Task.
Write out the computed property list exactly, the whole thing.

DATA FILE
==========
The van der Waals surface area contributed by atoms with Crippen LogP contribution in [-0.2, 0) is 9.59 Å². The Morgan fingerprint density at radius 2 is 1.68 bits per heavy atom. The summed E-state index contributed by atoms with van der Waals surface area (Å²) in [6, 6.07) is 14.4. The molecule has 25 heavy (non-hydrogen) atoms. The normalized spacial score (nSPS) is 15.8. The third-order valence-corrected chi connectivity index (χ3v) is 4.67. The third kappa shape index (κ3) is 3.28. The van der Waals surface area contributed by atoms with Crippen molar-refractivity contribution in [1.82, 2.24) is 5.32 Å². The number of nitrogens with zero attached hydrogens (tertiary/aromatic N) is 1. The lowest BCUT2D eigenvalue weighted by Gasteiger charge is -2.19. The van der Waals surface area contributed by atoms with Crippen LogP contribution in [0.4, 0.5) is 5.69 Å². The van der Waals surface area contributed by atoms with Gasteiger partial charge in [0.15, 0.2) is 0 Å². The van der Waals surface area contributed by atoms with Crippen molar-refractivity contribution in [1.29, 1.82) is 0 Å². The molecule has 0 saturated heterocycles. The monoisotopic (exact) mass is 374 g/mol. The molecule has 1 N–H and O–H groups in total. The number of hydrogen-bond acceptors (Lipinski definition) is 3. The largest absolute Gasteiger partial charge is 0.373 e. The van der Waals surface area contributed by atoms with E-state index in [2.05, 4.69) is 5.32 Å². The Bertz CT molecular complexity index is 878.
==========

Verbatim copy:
The van der Waals surface area contributed by atoms with Crippen LogP contribution in [-0.2, 0) is 9.59 Å². The Morgan fingerprint density at radius 2 is 1.68 bits per heavy atom. The summed E-state index contributed by atoms with van der Waals surface area (Å²) in [6, 6.07) is 14.4. The molecule has 25 heavy (non-hydrogen) atoms. The normalized spacial score (nSPS) is 15.8. The third-order valence-corrected chi connectivity index (χ3v) is 4.67. The third kappa shape index (κ3) is 3.28. The van der Waals surface area contributed by atoms with Crippen molar-refractivity contribution in [1.82, 2.24) is 5.32 Å². The number of nitrogens with zero attached hydrogens (tertiary/aromatic N) is 1. The lowest BCUT2D eigenvalue weighted by Gasteiger charge is -2.19. The van der Waals surface area contributed by atoms with Crippen LogP contribution in [0.4, 0.5) is 5.69 Å². The van der Waals surface area contributed by atoms with Gasteiger partial charge in [0.15, 0.2) is 0 Å². The van der Waals surface area contributed by atoms with Crippen molar-refractivity contribution in [1.29, 1.82) is 0 Å². The molecule has 0 saturated heterocycles. The monoisotopic (exact) mass is 374 g/mol. The molecule has 1 N–H and O–H groups in total. The number of hydrogen-bond acceptors (Lipinski definition) is 3. The largest absolute Gasteiger partial charge is 0.373 e. The van der Waals surface area contributed by atoms with E-state index in [2.05, 4.69) is 5.32 Å². The Bertz CT molecular complexity index is 878.